Top cyber official says transformation needed in cyberspace

National Cyber Director Chris Inglis gives an opening statement during a House Oversight and Government Reform Committee hearing on Tuesday, November 16, 2021 to discuss combating ransomware attacks.
Greg Nash

National Cyber Director Chris Inglis said Monday that the administration and federal agencies should prioritize transforming the way they approach and invest in cybersecurity, as previous efforts have “not worked.”

Ingles was speaking at cyber summit hosted by the Information Technology Industry Council on ways the public and private sector can combat cyber threats.

“I think that everything else that we have tried, as nobly intended, has not worked,” Inglis said. 

“And so in order for us to then change the nature of the game, I think that we have to crowdsource the adversaries the way they’ve crowdsourced us,” he added.

Crowdsourcing refers to bringing together actors to defend against a threat or attack a target. The Hill has reached out to Inglis’s office for more details on his comments.

Inglis also said that, despite some improvements in cyberspace over the years, the U.S. government has a long way to go to compete with its adversaries.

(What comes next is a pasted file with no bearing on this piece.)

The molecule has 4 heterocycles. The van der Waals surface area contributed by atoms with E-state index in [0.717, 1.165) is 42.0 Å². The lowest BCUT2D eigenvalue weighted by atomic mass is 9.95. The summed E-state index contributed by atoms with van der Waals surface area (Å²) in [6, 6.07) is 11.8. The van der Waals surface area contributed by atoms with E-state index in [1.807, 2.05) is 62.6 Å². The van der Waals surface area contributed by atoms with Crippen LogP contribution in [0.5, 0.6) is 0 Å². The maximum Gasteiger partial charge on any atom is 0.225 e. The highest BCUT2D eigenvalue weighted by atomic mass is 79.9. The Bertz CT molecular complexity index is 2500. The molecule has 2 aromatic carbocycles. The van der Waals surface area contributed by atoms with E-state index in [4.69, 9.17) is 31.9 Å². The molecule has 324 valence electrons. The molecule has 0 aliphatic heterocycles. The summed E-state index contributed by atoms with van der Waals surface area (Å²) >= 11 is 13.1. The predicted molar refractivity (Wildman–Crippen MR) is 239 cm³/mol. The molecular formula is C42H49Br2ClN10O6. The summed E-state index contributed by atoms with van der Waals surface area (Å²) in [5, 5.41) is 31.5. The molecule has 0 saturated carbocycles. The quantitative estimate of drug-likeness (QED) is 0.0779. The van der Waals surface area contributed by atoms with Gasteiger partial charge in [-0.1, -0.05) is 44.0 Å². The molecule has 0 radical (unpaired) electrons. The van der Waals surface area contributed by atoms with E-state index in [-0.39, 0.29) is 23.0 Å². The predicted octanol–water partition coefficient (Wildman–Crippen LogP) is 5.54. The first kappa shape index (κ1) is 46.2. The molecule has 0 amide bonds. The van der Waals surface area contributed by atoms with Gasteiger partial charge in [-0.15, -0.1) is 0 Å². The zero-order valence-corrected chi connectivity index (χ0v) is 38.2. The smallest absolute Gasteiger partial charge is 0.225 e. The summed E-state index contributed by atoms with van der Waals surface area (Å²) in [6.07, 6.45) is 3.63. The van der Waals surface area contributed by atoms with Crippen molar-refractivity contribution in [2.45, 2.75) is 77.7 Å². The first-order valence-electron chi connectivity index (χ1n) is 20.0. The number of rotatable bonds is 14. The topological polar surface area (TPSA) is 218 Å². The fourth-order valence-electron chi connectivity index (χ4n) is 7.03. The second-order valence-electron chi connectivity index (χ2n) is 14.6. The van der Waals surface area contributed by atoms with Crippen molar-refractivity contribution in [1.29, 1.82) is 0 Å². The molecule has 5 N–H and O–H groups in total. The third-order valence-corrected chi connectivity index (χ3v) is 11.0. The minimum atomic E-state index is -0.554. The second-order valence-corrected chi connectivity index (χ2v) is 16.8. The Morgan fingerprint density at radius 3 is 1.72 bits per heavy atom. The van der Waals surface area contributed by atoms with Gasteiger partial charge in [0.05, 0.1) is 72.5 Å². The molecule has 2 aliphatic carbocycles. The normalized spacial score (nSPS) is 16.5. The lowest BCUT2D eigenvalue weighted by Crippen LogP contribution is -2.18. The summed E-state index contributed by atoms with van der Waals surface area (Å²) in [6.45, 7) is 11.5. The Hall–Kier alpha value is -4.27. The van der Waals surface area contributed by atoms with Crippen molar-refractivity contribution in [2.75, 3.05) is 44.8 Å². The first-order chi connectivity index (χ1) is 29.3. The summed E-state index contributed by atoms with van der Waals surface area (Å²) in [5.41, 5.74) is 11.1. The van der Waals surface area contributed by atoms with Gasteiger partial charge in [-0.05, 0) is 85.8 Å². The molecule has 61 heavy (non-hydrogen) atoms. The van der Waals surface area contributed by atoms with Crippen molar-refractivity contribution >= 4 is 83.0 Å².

The Biden administration and some lawmakers have placed a renewed focus on cybersecurity following major disruptions, including the war in Ukraine, the SolarWinds hack and the Colonial Pipeline ransomware attack.

The Biden administration handed down an executive order last year aimed at improving the nation’s cybersecurity through initiatives such as threat information sharing between the government and the private sector, modernizing federal government cybersecurity standards, and improving software supply chain security.

At the summit, Inglis said the needed transformation will be built upon both government initiatives and better collaboration with the private sector. 

“That transformation is going to be built on the back of real work,” Inglis said.

“And outside [the government], we’re kind of pushing hard for the government to stand up to its role to collaborate with the private sector,” he added. 

In a recent congressional hearing, cyber officials said they have made progress on securing federal networks through methods such as two-factor authentication and encryption, though they too conceded there was more work to be done.

Inglis also warned Monday that cyberattacks, including ransomware, are enduring threats that will continue to persist and adapt. He said he’s had conversations with people asking “when can we stop” defending the country against cyber threats.

“Unfortunately, the answer is we’ll never not defend ourselves in cyberspace,” Inglis said. 

“The cost of entry for aggressors at this point is still far too low for us to essentially assume that this is over. And therefore we need … to continue to defend ourselves,” he added. 

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